Prohibition advocates are more focused on the efforts they make to achieve the result. This is why they are not affected by the logical assertion that “prohibition simply doesn’t work.” The results of prohibition are not as important as the efforts made towards achieving that end. It is the effort that drives the prohibitionists, not the result, and this effort relies heavily on a system of belief that will never be swayed by facts.
It’s the why that’s important, not the what.
The leaders of the Prohibitionist movement insist that marijuana is the source of many, if not all, of these real or imagined threats. The anti-Prohibitionists have this backwards. Most of the dialogue of the anti-Prohibitionist starts with the “what” – the legalization of marijuana, which is the ultimate goal.
But why are we doing it?
The Circle Template
We can view the Prohibitionist ideology of fear in a simplified form using Simon Sinek’s “Golden Circle” diagram as a template.
Why – to protect you from all the bad stuff in the world (crime, poverty, terrorism, sickness, and sin);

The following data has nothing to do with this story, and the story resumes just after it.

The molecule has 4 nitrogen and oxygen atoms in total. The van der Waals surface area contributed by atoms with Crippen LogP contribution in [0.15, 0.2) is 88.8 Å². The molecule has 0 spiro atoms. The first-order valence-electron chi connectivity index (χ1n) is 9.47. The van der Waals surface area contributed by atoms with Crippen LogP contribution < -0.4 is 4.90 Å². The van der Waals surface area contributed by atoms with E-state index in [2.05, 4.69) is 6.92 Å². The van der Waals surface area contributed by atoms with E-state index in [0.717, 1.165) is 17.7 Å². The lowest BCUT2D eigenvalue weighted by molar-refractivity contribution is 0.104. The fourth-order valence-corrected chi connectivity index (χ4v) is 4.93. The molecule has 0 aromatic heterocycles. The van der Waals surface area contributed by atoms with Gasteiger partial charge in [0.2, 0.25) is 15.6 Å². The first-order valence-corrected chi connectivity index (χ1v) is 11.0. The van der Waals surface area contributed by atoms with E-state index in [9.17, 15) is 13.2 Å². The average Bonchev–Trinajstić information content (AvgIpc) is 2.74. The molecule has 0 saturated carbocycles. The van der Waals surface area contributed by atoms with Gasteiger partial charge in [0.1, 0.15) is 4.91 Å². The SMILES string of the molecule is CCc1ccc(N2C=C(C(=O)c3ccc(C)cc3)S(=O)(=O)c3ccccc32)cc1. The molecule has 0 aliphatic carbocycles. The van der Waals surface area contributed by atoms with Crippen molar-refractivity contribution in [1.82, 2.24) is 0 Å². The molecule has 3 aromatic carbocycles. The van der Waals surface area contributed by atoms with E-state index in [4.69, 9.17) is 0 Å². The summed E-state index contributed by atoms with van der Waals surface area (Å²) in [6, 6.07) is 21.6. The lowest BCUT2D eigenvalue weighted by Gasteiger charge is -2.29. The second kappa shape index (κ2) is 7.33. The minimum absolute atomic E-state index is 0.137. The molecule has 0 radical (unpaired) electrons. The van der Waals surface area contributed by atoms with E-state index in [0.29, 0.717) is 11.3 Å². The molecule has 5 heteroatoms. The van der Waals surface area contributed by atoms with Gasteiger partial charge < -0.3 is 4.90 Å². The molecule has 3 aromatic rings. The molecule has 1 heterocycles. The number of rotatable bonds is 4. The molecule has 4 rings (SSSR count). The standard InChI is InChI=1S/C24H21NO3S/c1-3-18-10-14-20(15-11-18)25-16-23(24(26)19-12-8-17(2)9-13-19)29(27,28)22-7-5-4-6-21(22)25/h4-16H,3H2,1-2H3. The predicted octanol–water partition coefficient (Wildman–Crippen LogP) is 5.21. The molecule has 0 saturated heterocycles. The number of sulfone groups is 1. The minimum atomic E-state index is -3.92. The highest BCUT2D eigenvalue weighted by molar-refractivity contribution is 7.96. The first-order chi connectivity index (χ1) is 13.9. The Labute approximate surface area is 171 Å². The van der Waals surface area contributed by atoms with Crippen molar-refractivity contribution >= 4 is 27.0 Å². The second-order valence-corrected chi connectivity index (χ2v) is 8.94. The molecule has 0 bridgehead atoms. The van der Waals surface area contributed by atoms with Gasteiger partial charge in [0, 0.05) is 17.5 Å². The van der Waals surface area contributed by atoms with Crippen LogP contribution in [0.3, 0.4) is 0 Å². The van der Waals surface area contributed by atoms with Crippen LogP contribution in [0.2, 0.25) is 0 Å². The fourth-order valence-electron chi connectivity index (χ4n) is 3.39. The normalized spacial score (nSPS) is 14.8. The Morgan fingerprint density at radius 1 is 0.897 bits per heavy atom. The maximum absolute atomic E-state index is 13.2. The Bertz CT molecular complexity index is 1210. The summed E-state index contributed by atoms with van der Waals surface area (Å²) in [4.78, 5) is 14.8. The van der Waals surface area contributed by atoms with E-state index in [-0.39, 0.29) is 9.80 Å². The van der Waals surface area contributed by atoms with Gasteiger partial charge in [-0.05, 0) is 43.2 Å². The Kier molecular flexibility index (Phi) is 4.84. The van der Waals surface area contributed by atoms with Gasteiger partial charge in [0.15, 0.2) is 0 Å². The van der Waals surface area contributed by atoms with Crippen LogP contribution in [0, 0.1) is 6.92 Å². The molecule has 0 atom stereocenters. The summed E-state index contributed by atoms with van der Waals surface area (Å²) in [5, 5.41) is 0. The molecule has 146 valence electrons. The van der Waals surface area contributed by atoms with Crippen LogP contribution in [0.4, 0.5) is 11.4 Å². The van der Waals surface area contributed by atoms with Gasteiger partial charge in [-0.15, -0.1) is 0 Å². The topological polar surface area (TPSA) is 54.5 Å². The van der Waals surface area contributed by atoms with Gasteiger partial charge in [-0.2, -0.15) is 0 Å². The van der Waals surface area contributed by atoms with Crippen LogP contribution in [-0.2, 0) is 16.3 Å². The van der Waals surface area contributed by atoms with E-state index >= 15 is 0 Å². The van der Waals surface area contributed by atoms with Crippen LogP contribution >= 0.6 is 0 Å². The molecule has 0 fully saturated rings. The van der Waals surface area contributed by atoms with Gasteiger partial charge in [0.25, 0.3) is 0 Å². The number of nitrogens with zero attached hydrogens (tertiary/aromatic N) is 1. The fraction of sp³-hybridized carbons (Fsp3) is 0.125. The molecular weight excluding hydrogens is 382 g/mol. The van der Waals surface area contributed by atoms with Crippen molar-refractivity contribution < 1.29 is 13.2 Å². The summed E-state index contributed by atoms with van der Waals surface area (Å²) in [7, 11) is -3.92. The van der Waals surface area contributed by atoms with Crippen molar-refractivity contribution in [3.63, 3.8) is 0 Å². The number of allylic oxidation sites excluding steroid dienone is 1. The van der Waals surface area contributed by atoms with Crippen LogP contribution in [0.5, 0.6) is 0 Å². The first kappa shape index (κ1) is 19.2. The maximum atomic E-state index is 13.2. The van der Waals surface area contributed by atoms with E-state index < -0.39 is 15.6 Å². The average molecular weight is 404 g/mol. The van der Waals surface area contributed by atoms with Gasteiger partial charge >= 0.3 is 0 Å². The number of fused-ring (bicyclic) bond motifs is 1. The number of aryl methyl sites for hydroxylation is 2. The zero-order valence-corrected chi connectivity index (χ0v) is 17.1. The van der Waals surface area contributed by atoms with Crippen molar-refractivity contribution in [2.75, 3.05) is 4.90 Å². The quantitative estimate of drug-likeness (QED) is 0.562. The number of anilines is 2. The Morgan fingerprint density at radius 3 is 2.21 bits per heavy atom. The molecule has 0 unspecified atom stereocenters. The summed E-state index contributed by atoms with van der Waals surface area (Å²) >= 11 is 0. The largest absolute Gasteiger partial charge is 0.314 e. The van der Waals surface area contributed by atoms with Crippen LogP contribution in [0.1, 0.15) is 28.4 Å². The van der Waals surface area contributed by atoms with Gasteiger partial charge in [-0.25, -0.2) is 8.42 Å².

How – by doing everything we can to eradicate the marijuana plant, which is the source of your horrors, and punish anyone who touches it;
What – marijuana prohibition.
As overblown as the “why” claim sounds, it succeeds by appealing to the most basic and childlike needs and desires of every human being alive. It simplifies complex problems, and blames a single, outside entity for them; real or perceived. The “why” encompasses the purpose, cause, and beliefs of the Prohibitionists. Below is the voice of fear that they might be hearing in their head:
“Because without marijuana prohibition protecting us, terrorists and criminals would swarm over society in days, leaving us completely powerless. We just can’t take that chance!”
Another fringe benefit of the fear factor is that it gives the Prohibitionists the impression that they are constantly being attacked by these malevolent and insidious forces, which justifies their aggression against their opponents as a form of self-defense. This is how Prohibitionists justify harassing otherwise harmless people who are clearly not criminals. This also explains why a Prohibitionist can rationalize their own personal pot use. The effort to eradicate marijuana certainly won’t include them. They don’t include themselves in any of the groups typically associated with marijuana (liberals or “leftists”).